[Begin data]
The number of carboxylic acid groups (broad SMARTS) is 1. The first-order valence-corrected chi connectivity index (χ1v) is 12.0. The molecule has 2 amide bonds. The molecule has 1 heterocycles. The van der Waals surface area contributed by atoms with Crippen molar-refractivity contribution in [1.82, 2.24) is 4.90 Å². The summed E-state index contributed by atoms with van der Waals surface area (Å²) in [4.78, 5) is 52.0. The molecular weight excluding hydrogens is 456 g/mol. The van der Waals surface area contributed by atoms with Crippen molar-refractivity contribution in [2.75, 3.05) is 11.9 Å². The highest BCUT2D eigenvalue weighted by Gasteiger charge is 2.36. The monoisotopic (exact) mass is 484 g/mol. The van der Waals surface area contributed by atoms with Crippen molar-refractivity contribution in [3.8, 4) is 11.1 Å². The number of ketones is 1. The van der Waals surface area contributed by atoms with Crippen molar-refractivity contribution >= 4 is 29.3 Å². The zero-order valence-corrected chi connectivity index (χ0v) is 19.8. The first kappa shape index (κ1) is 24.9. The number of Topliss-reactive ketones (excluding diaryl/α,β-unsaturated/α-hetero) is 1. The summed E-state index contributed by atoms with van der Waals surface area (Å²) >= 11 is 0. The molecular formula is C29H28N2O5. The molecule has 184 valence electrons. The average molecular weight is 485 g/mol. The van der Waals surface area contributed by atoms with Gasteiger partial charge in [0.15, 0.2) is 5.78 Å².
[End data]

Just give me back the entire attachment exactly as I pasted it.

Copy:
The number of carboxylic acid groups (broad SMARTS) is 1. The first-order valence-corrected chi connectivity index (χ1v) is 12.0. The molecule has 2 amide bonds. The molecule has 1 heterocycles. The van der Waals surface area contributed by atoms with Crippen molar-refractivity contribution in [1.82, 2.24) is 4.90 Å². The summed E-state index contributed by atoms with van der Waals surface area (Å²) in [4.78, 5) is 52.0. The molecular weight excluding hydrogens is 456 g/mol. The van der Waals surface area contributed by atoms with Crippen molar-refractivity contribution in [2.75, 3.05) is 11.9 Å². The highest BCUT2D eigenvalue weighted by Gasteiger charge is 2.36. The monoisotopic (exact) mass is 484 g/mol. The van der Waals surface area contributed by atoms with Crippen molar-refractivity contribution in [3.8, 4) is 11.1 Å². The number of ketones is 1. The van der Waals surface area contributed by atoms with Crippen molar-refractivity contribution >= 4 is 29.3 Å². The zero-order valence-corrected chi connectivity index (χ0v) is 19.8. The first kappa shape index (κ1) is 24.9. The number of Topliss-reactive ketones (excluding diaryl/α,β-unsaturated/α-hetero) is 1. The summed E-state index contributed by atoms with van der Waals surface area (Å²) >= 11 is 0. The molecular formula is C29H28N2O5. The molecule has 184 valence electrons. The average molecular weight is 485 g/mol. The van der Waals surface area contributed by atoms with Gasteiger partial charge in [0.15, 0.2) is 5.78 Å².